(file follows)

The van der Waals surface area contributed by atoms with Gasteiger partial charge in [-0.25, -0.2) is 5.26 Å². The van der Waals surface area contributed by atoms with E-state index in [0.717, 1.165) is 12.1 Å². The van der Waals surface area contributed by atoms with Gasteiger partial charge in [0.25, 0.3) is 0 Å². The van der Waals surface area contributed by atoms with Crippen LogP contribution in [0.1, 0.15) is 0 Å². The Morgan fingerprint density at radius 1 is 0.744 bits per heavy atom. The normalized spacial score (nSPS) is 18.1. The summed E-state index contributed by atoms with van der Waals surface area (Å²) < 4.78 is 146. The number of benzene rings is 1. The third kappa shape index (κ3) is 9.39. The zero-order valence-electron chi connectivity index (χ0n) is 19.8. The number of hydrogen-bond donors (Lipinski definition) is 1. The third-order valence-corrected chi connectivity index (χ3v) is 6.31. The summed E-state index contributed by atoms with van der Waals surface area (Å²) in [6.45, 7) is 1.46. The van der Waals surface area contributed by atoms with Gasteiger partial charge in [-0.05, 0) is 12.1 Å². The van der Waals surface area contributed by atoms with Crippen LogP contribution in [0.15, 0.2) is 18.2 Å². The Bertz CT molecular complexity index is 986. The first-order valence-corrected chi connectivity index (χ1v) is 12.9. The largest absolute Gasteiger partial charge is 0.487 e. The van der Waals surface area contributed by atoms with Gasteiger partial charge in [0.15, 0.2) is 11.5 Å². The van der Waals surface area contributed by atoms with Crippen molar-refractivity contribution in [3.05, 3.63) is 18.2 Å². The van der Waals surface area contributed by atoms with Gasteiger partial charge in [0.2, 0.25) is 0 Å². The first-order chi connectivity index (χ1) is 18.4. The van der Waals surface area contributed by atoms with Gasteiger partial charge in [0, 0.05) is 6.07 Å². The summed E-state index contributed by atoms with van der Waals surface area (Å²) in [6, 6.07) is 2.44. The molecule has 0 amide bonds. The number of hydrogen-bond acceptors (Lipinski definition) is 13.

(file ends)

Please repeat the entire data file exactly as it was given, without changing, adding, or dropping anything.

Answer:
The van der Waals surface area contributed by atoms with Gasteiger partial charge in [-0.25, -0.2) is 5.26 Å². The van der Waals surface area contributed by atoms with E-state index in [0.717, 1.165) is 12.1 Å². The van der Waals surface area contributed by atoms with Gasteiger partial charge in [0.25, 0.3) is 0 Å². The van der Waals surface area contributed by atoms with Crippen LogP contribution in [0.1, 0.15) is 0 Å². The Morgan fingerprint density at radius 1 is 0.744 bits per heavy atom. The normalized spacial score (nSPS) is 18.1. The summed E-state index contributed by atoms with van der Waals surface area (Å²) < 4.78 is 146. The number of benzene rings is 1. The third kappa shape index (κ3) is 9.39. The zero-order valence-electron chi connectivity index (χ0n) is 19.8. The number of hydrogen-bond donors (Lipinski definition) is 1. The third-order valence-corrected chi connectivity index (χ3v) is 6.31. The summed E-state index contributed by atoms with van der Waals surface area (Å²) in [6.45, 7) is 1.46. The van der Waals surface area contributed by atoms with Gasteiger partial charge in [-0.05, 0) is 12.1 Å². The van der Waals surface area contributed by atoms with Crippen LogP contribution in [0.15, 0.2) is 18.2 Å². The Bertz CT molecular complexity index is 986. The first-order valence-corrected chi connectivity index (χ1v) is 12.9. The largest absolute Gasteiger partial charge is 0.487 e. The van der Waals surface area contributed by atoms with Gasteiger partial charge in [0.15, 0.2) is 11.5 Å². The van der Waals surface area contributed by atoms with Crippen molar-refractivity contribution in [3.05, 3.63) is 18.2 Å². The van der Waals surface area contributed by atoms with Gasteiger partial charge in [0.2, 0.25) is 0 Å². The first-order chi connectivity index (χ1) is 18.4. The van der Waals surface area contributed by atoms with Gasteiger partial charge in [0, 0.05) is 6.07 Å². The summed E-state index contributed by atoms with van der Waals surface area (Å²) in [6, 6.07) is 2.44. The molecule has 0 amide bonds. The number of hydrogen-bond acceptors (Lipinski definition) is 13.